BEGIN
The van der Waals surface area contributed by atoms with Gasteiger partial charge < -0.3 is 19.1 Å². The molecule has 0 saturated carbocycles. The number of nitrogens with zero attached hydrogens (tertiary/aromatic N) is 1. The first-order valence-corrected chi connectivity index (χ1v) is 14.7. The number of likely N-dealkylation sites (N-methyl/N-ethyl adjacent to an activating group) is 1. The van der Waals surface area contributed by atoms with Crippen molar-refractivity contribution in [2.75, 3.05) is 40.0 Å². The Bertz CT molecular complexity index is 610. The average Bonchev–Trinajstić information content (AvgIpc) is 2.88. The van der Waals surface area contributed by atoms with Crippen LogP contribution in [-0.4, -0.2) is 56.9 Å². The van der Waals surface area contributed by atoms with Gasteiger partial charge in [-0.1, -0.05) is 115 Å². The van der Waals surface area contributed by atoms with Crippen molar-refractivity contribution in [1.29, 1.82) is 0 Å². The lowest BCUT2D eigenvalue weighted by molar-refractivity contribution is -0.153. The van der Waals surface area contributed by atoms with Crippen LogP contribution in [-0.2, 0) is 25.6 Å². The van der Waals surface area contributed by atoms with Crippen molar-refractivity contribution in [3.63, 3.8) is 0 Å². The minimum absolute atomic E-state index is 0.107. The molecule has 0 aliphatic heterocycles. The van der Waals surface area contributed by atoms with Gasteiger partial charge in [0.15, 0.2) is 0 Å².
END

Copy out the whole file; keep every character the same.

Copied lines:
The van der Waals surface area contributed by atoms with Gasteiger partial charge < -0.3 is 19.1 Å². The molecule has 0 saturated carbocycles. The number of nitrogens with zero attached hydrogens (tertiary/aromatic N) is 1. The first-order valence-corrected chi connectivity index (χ1v) is 14.7. The number of likely N-dealkylation sites (N-methyl/N-ethyl adjacent to an activating group) is 1. The van der Waals surface area contributed by atoms with Crippen molar-refractivity contribution in [2.75, 3.05) is 40.0 Å². The Bertz CT molecular complexity index is 610. The average Bonchev–Trinajstić information content (AvgIpc) is 2.88. The van der Waals surface area contributed by atoms with Crippen LogP contribution in [-0.4, -0.2) is 56.9 Å². The van der Waals surface area contributed by atoms with Gasteiger partial charge in [-0.1, -0.05) is 115 Å². The van der Waals surface area contributed by atoms with Crippen molar-refractivity contribution in [1.29, 1.82) is 0 Å². The lowest BCUT2D eigenvalue weighted by molar-refractivity contribution is -0.153. The van der Waals surface area contributed by atoms with Crippen LogP contribution in [-0.2, 0) is 25.6 Å². The van der Waals surface area contributed by atoms with Crippen molar-refractivity contribution in [3.63, 3.8) is 0 Å². The minimum absolute atomic E-state index is 0.107. The molecule has 0 aliphatic heterocycles. The van der Waals surface area contributed by atoms with Gasteiger partial charge in [0.15, 0.2) is 0 Å².